This treadmill also lets you visit Balin's tomb.

Compare that to Starcraft II. While Achievements have infected that game as well, its single player campaign is set to continue the epic story of Starcraft and Brood War without the MMO type grind. Of course, the single player experience will be shorter than an MMO, but the quality of the time investment is much higher. Spending time is necessary to get better in multi player, but this is no mindless grinding. People will have to analyze their play styles and adjust their strategies to really get better.

Blizzard once made two rich worlds, Warcraft and Starcraft (and Diablo, of course), one has degenerated into a thing of pure repetition, the other remains an intellectual challenge. Is it really the nature of MMO’s to require less thoughts of the players or is Blizzard taking the easy way out with WoW?

I think the latter.

The dread penalty

February 7, 2010 Leave a comment

Fear the...Pink...Reaper?!

Death penalties are a pretty controversial topic in the MMO community. One extreme demands that dying in-game should permanently delete the character, the other does not want any penalty at all. I have no set opinion, only that the penalty should make sense with regard to the game environment and that playing badly should never be rewarded.

Current flavors

Let’s take a look at some of the penalties currently implemented in different games:

  • Dying in World of Warcraft results in the character’s spirit being removed from the body and moved to a specified spot on the map where a Spirit Healer awaits. All items carried are also damaged. The player can run as a ghost back to his body and resurrect on the spot. The penalty here is lost time and gold for repairs. The player can also choose to resurrect at the Spirit Healer, but he will then suffer from greatly reduced stats for ten minutes and a great durability loss for all items. There is no penalty at all within battlegrounds and arenas because people have to be able to get up and fight immediately again.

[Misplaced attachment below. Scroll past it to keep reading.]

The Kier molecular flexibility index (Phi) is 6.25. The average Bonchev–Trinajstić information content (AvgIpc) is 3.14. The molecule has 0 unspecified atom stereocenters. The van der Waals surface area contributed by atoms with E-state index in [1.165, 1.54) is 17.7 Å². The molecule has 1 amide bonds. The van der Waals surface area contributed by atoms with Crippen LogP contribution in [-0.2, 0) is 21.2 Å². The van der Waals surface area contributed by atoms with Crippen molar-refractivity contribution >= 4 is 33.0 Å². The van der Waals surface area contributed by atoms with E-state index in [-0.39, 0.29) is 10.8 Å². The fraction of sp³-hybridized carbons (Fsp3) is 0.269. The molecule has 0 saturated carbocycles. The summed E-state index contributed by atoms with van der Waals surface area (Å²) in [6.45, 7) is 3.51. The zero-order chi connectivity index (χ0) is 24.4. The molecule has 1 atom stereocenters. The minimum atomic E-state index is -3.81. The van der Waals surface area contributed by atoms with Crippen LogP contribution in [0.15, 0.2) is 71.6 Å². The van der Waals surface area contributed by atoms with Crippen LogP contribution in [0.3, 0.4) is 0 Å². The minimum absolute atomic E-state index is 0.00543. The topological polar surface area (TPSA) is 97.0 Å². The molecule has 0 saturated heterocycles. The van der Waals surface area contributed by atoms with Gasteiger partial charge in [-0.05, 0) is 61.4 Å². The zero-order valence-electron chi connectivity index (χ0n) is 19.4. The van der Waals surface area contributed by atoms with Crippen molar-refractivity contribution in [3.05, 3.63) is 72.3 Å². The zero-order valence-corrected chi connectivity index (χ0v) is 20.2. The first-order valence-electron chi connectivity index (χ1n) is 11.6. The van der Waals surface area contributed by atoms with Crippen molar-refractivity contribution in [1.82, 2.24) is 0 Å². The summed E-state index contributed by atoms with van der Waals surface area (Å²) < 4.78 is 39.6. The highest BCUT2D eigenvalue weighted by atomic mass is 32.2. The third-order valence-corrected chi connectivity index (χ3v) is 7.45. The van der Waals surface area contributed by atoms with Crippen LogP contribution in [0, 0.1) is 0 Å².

• Characters in Lord of the Rings Online cannot really die, because it would not fit Tolkien’s world were death is permanent (although some spirits can linger in the world). Instead of health characters have morale and if morale gets depleted, the character retreats to a preset spot on the map with damage to items. They also get a penalty to health and damage output for ten minutes, which grows more severe as the character levels up, the fall of great hero is more severe than that of a grunt. Although it is possible to ‘resurrect’ on the spot every two hours (every hour for lower level characters) this gives the same penalties and is not to be recommended if the character retreated within aggro distance of mobs Like in WoW the penalty is time and money for repairs.
  • Champions Online does not have a dead penalty per se, but rather a reward for staying alive. The longer the character stays alive fighting equal or near level mobs, the more ‘hero’ stars he gets. Every star gives a minor increase in damage up to 6%. Every dead results in the loss of a star and being moved to a preset place on the map. The penalty here is time. There is no penalty at all within the Hero Games because people have to be able to get up and fight immediately again.
  • Warhammer moves a dead character to a preset location and induces a penalty on all stats that grows progressively, so every dead increases the chances of dying again as long as the penalty is on (up to 10 min). The penalty is time. There is no penalty at all within scenarios because people have to be able to get up and fight immediately again.
  • Star Trek Online has no substantial dead penalty, a blown up ship respawns in several seconds. Suicide runs are rewarded because enemies often do not fully reset during the respawn period, making it possible to whittle them down bit by bit, death by death.
  • In Pirates of the Burning Seas ships can be lost a limited number of time before being destroyed permanently. All ship outfitting is lost permanently upon being destroyed. The worth of ships varies so the monetary penalty does as well. Even in PvP a loss means the loss of a ship, which fits the realistic setting well.

I have not played Darkfall or EVE, but from what I have read it is possible there to lose items (getting looted by an opponent in Darkfall, getting your ship blown up in EVE), while a character can also be killed. The player has than to get a clone active, which could be considered a save file. So it is possible in these games to lose very little or very much. Other games, like Aion, give an experience debt: the player must gain an extra amount of XP to get to the next level. This is a time penalty.

There is only one real currency in MMO’s and that’s time. Everything the players has gained has come from an investment in time. However, gold and equipment are not gained equally fast by all players, which makes converting such items to time difficult to generalize.

Making sense